Each year leading into CES — and sometimes Mobile World Congress — Samsung shows off a variety of experimental projects developed by the company’s C-Lab team.
This year’s highlights include a portable directional speaker called the S-Ray. The goal of the device is to make direction audio portable, allowing users to listen to audio anywhere without the discomfort of headphones. It’s unclear how effective Samsung’s S-Ray speaker is at ensuring those around you are not subjected to your music, but the concept certainly sounds compelling at the outset.
The other two projects Samsung is highlighting are health and accessibility related. For example, Relumino smart glasses turn Samsung’s Gear VR into a visual aid that translates video from a built-in camera into what the company describes as easier-to-see pictures, in the phone’s display — which sits inside the headset.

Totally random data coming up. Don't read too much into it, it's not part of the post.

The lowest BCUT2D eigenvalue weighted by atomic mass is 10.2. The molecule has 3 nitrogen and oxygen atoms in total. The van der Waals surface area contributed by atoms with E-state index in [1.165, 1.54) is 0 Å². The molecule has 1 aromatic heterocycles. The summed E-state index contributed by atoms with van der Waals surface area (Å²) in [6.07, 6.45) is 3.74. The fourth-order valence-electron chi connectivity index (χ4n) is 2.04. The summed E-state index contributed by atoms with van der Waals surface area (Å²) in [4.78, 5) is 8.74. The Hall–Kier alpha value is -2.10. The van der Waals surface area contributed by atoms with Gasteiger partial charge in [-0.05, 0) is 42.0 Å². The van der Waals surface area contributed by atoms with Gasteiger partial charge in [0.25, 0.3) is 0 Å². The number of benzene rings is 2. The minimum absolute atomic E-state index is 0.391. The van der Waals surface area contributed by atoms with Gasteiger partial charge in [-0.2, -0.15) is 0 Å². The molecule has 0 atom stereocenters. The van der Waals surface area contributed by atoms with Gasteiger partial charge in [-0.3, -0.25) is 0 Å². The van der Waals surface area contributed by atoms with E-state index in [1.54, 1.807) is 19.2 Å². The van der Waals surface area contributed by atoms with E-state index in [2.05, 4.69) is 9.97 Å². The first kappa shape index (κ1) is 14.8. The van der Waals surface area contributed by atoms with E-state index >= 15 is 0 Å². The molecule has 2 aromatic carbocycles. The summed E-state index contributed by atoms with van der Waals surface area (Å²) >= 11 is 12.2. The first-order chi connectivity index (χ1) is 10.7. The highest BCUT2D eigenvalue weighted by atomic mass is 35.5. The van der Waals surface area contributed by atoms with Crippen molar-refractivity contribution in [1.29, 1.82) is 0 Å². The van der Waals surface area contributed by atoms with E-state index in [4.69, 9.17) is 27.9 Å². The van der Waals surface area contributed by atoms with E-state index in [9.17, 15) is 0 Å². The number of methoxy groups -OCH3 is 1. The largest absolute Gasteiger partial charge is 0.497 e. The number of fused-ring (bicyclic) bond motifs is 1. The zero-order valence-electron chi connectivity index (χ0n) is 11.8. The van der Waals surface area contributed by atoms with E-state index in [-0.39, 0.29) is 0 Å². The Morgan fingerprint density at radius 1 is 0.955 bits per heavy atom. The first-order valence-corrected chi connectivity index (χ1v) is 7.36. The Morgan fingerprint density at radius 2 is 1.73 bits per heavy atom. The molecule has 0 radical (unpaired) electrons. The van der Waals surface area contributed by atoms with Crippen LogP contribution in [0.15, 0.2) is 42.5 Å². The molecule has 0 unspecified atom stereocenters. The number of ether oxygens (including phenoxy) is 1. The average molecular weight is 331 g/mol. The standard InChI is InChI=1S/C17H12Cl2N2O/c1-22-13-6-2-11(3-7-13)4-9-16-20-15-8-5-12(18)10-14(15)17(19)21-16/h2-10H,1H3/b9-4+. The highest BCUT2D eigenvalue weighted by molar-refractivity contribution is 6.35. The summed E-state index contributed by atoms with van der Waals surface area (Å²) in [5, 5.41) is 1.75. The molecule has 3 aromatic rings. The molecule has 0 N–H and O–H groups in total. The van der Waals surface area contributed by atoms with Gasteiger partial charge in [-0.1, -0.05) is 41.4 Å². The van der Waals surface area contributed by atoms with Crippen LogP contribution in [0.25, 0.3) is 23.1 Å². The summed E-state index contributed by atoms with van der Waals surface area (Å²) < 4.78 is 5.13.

The image is capable of featuring inverted colours, increased clarity and blind spots can even be completely eliminated or reduce. Samsung says the device’s overarching goal is to help those with poor eyesight feel more comfortable moving around in their environment.
GoBreath, the final device Samsung showed off, operates as a recovery device for those suffering from lung damage or complications related to anesthesia. The breathing device and its accompanying app aim to teach the user difficult breathing techniques. The app also tracks user results and uploads them to the cloud for easy doctor access.
As with all of Samsung’s C-Lab projects, there’s no guarantee any of these devices will actually ship as consumer products. Still, unlike past years, many of Samsung’s experimental tech gadget offerings seem like they could be very useful.